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What can a bursary family do / not do?

(105 Posts)
JoDoeCalling Fri 12-Dec-14 15:38:07

My children have bursaries to attend their independent school and part of the condition of this is that we live "a life at the standard worthy of a bursary".

I presume this means as a poor person, whatever that may be.

I was looking at a senior school and that said no extras such as: owning a second home (fine don't own first), going on multiple holidays a year (one holiday in uk every 3 years), owning a new car (car 15years old), owning a luxury car (now car is bmw but was a friend's who gave it to us 6mths ago for £250), or eating out (does McDonald's count?)

Now this is making me worry I'm not allowed to let other parents know we're on a bursary as signed when awarded but do I need to be concerned?

Secondly I feel that if I have any negative comment to make to school re children I can't in fear of bursary removal - does anyone else have this fear and is it irrational fear or a justified fear?

middleclassonbursary Fri 12-Dec-14 16:37:59

My DS's are on a substantial bursary (boarding) and have been since yr 2 now 6th formers.
We own 1 house (well the bank owns 2/3 of it), we own two cars both newish because we're very high milage drivers so reliable and economical
is essential (combined value approx 22k). We take one cheapish holiday a year, eat in decent restaurants on special occasions big wedding anniversary etc, I shop in Waitrose/local and buy fair trade as I feel strongly about, I'm not clad in Primark or New Look I buy expensive rarely instead. I don't drink alcohol or smoke. We have inherited some very nice antiques, painting etc none individually worth a fortune but if added all together a reasonablish sum we're not expected to sell them but we declare them as assets.
We declare yearly all our assets, savings (in my dreams) wages etc but few outgoings; mainly big fixed costs mortgage loans etc no one asks us about council tax, utilities, food bill, petrol the very big one for us although there is a space for "other" if you feel you need too. We are also asked about other family dependents who we support financially I have one and the cost. From what I understand they say you earn X PA take away fixed costs; mortgage/loans etc and you got Y pa then all assets are added up and 10% of their value is also removed from Y, then there is some sort scale if Y pa is A then you reduction is 40% if it's B then you reduction is 50%. What you choose to do with Y is up to you. So if you can feed a family of four on £30 per week then you've more money for luxury holidays etc. Does this make sense?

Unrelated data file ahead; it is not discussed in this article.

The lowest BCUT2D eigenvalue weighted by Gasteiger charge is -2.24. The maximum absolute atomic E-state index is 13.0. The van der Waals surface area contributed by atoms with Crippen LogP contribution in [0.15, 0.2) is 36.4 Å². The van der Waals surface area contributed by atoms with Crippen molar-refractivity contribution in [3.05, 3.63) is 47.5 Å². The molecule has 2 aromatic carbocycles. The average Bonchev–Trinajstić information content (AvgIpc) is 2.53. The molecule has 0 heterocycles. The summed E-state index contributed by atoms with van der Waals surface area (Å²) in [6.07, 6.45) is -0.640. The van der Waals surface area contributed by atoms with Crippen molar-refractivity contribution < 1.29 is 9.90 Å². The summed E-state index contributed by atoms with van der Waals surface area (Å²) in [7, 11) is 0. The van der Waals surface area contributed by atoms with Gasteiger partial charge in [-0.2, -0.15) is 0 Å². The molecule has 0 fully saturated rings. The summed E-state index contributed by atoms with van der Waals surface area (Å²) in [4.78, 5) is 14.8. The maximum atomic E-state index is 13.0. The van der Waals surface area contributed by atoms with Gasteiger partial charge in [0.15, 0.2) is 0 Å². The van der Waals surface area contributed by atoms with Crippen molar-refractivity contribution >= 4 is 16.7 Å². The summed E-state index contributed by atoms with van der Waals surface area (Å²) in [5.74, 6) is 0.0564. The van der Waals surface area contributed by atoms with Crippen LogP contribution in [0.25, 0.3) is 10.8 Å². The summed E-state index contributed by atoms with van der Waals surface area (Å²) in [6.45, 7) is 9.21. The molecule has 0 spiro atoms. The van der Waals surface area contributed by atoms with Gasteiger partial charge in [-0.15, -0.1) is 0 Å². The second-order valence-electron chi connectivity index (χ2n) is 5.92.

Unfortunately not all schools do the same thing.
We did complain at our prep (rubbish teaching) and our bursary wasn't removed, fortunately I've never had to complain at senior school although I have raised 1-2 issues personality clashes with teachers etc. and have always had them listened too and my concerns have always been addressed. Few know were on a bursary, our HM does, he's proud to have quite a few children on bursaries in his house because he believes in the concept but I doubt any teaching staff do, we've never been treated any differently.